Postcards from the Road: Delhi for Dastarbandhi

Dya Singh shares the wonderful news of the four young Sikhs kids taking part in Dastarbandi

It is not often that my musical colleagues and I go on a Gurbani sangeet trip to India. We made one recently.

It was to celebrate the Dastarbandhi of four ‘sahibjaday’ of one family. The scene was already set for a memorable visit. The four young men are the third generation of the Chadha family who own and operate the Sigma Corporation of India based in Delhi.

A momentous celebration and a showcase for all Sikhs because it is one Sikh ceremony which is of great significance and importance. It is a ‘coming of age’ ceremony for a young Sikh extolling the lofty status Sikhs and Sikhism place on the donning of a dastar (resplendent turban).

Sadly, like a Janam Sanskar (First Rites Ceremony), the Dastarbandhi, too, is not clarified in the Sikh Rehat Maryadha (SRM). A big oversight by our forefathers I believe.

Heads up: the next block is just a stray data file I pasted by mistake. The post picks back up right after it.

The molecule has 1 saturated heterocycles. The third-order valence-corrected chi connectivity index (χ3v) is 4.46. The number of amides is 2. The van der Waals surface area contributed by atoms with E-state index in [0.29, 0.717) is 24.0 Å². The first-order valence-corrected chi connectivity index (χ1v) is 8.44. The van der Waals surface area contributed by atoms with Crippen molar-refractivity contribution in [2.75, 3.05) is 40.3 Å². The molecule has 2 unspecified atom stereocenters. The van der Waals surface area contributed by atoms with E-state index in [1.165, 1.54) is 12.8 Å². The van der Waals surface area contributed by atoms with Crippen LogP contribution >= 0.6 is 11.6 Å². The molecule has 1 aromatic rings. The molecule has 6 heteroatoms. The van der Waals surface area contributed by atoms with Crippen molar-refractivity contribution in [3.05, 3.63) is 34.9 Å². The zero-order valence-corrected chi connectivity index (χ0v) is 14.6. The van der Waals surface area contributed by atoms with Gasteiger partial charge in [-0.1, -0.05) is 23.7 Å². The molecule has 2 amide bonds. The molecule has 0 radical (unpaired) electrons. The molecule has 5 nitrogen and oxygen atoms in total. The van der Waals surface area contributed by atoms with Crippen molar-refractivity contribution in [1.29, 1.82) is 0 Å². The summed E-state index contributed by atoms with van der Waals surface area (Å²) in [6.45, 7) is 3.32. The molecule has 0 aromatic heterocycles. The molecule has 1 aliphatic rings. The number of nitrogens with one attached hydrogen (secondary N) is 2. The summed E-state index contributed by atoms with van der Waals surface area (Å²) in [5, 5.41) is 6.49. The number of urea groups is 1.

Rehmat, Sehaj, Aveer and Ruhan aged 14 to 7, travelled with family and friends to Anandpur Sahib and amongst them celebrated by first reciting JapJi Sahib together and then with help from family and each other tied saffron coloured dastars followed by Ardaas. The celebrations were held in Singh Sabha Defence Colony and in Rajouri Gardens in Delhi with kirtan by our full jatha.

Where we celebrate Indian traditional and cultural ceremonies like Lodi, Dussehra, Puran Masi, Raakhi, Divali and so on, we as Sikhs must be conscious of our own ceremonies especially those associated with Sikhi, like Janam Sanskar, Dastarbandhi, Amrit Sanchar, Anand Karaj (properly carried out as a sacred ceremony),Khalsa Day, our Gurpurabs, Shahidhi days and so on. This is our distinct global identity as a Quom, a nation without borders.

I would also recommend a special occasion for our young girls when they reach puberty, come of age so to speak, like, say, Chuni Ceremony. We did that with my granddaughter Saahiel when she turned 13. The chuni will be saved for her Anand Karaj when, with Guru Ji’s Grace, that happens.

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